The legend of Zorro continues to grow up and down the coast of California as story after story builds the vigilante up to that of legend.Â If readers didnâ€™t know the true story, weâ€™d think Zorro was some kind of supernatural being of the night.Â In truth, heâ€™s just a guy out to bring the man down.
This issue features yet another story of the adventures of Zorro, but this time they are coming from the Alcalde of Los Angeles as he spins his own version of his three recent encounters with the Fox to General Mancado.Â Instead of telling the whole truth, Luis Quintero reveals the necessary information, but leaves out those elements of the story that would show the General what a fool he really is.Â This includes the moment where Zorro blindfoldâ€™s the Alcalde and props a sword against his throat, while our hero quietly slips away.Â Instead Luis embellishes the story that has his second in command arriving just in time to ward off the dark avenger.
Still, the General is not pleased that The Zorro Situation has gotten out of control in Los Angeles, and when he discovers Zorro has been using his skills to make the Alcalde look like a jackass, heâ€™s ready to bring in the military to end the adventures of Zorro.Â It’s this latest reveal that makes this particular story so much fun.Â Instead of cracking heads and robbing the rich to give to the poor, Zorro spends his time tormenting Luis to make him look like an idiot in the eyes of his own troops and the people of Los Angeles.Â When the Alcalde posts wanted posters, Zorro plans an elaborate scheme to get all the soldiers away from the area, so he can slip in and post his own posters seeking the resignation of El Asno – the jackass Mayor of Los Angeles -Â for crimes against the people.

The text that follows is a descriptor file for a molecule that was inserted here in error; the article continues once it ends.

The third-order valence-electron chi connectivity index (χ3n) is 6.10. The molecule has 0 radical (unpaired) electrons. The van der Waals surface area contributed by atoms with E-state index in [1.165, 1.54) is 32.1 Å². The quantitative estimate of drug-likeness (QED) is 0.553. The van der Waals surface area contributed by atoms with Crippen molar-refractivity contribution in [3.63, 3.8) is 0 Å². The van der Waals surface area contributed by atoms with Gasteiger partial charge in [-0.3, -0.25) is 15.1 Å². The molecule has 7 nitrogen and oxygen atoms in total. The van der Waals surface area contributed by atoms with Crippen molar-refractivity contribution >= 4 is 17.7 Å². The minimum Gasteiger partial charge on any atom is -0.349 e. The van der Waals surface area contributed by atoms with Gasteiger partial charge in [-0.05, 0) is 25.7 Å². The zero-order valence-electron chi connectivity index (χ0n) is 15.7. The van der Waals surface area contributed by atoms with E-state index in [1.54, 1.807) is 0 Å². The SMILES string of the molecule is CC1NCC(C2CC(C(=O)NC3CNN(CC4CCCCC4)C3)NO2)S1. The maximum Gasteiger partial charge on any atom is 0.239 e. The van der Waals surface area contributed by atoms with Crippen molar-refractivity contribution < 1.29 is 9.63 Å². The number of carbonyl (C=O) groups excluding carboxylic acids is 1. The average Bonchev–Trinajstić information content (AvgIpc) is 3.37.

One of the biggest problems with this series is many readers are not familiar with all of the characters that continue to pop up and appear in this adventure.Â And even though Fracesco Francavilla does an excellent job on the art, after all this time, it still takes a moment to remember the names, faces, and overall story, which ends up detracting from the story.
While weâ€™ve been treated to these tales of El Zorro from many different perspectives, readers havenâ€™t been made privy to the love affair between Don Diego and Lolita Polido.Â Â Â While Don Diego is more than happy to see the love of his life. Lolita is not to happy that Diego has been away for so long without telling her what he is been up to.Â While Don Diego pulls the olâ€™ Iâ€™m Not Going To Tell You For Your Own Safety trick, Lolita doesnâ€™t buy it, and it looks like love might be on the rocks.
This issue once again features fantastic art by Francesco Francavilla, and the continued use of the color scheme for flashbacks still works wonders for this series.Â Francavillaâ€™s lines are crisp and sharp, and I love the little details he adds to each panel on the page.
Overall, the story is well paced, even with the continued jumping back and forth in time.Â The art is stellar, and I continue to be enthralled with the hero of Southern California.Â Readers who like their hero stories set in a different time, will enjoy this series, and while this issue is not a jumping on point, it is certainly worth the time invested to sit down and read.Â Zorro #19 earns 4 out of 5 Stars.